Message of Peace Hung at Town Common After Swastika Found - NECN


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Message of Peace Hung at Town Common After Swastika Found



    Replacing Hate With Messages of Love

    After a swastika was painted over the weekend at the town common in Salem, Massachusetts, a message of love replaced it overnight Monday.

    (Published Tuesday, April 25, 2017)

    The Salem, Massachusetts, town common was once again targeted, but this time, instead a message of hate, it was a message of love.

    Hearts and a banner reading "Shalom Salem" were hung up overnight Monday.

    Over the weekend, a swastika was painted on there.

    "You didn't see people coming out adding swastikas there. They put hearts there because there's a lot more love in the world than there is hate," said Cindy Shapiro, who stopped to admire the new decorations.

    Police Investigate Hateful Graffiti in Norwell

    [NECN] Police Investigate Hateful Graffiti in Norwell

    Police are looking for whoever spray painted hateful graffiti all over a popular walking path in Norwell, Massachusetts.

    (Published Monday, April 10, 2017)

    Salem Mayor Kim Driscoll said that police are currently reviewing surveillance cameras to determine who is responsible for drawing the swastika, which has since been removed.

    "It does look like it may have involved a group during school vacation week," Driscoll said. "So we're trying to figure out was it an organized trip. They're doing a lot of work to narrow down who might be responsible."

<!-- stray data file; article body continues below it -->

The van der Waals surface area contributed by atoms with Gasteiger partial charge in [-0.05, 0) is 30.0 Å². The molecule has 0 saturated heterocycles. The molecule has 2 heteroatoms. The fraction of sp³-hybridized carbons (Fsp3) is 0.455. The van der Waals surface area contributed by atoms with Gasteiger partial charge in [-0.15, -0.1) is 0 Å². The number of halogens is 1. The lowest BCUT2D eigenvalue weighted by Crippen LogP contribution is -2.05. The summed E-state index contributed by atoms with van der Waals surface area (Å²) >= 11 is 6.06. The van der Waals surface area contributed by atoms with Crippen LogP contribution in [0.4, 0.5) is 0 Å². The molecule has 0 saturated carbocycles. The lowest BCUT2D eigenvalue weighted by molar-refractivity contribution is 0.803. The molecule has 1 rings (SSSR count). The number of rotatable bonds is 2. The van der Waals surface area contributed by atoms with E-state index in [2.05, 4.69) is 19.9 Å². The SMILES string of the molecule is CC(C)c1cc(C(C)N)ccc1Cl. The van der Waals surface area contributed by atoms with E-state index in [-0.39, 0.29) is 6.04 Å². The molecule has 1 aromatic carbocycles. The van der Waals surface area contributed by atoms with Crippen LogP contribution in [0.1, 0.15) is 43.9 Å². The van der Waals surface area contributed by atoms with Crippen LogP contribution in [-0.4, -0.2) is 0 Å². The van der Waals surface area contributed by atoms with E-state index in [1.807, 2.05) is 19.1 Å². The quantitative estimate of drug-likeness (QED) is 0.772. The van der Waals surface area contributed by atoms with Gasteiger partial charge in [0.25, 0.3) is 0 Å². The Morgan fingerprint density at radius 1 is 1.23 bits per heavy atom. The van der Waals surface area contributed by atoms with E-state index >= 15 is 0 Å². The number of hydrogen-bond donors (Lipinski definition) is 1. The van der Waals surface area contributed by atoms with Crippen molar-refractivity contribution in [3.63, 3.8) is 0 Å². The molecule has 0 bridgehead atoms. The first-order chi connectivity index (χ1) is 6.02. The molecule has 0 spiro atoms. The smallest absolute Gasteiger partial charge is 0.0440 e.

Driscoll said she isn't sure if this was just an isolated incident, or if it might be related to similar occurrences in other Massachusetts cities.

    New data shows that the number of anti-Semitic incidents reported in Massachusetts soared last year when compared to the prior year.

    "In Salem, we strive to be a welcoming and inclusive city, and in the wake of this incident, we will continue our work with our community partners like Salem's No Place for Hate Committee, the ADL, and others to continually educate, advocate and work toward that goal," Driscoll said.

    Those who decorated the bandstand wish to remain anonymous, but would like everyone to know the name "Salem" comes from the world "Shalom," which is Hebrew for "peace."

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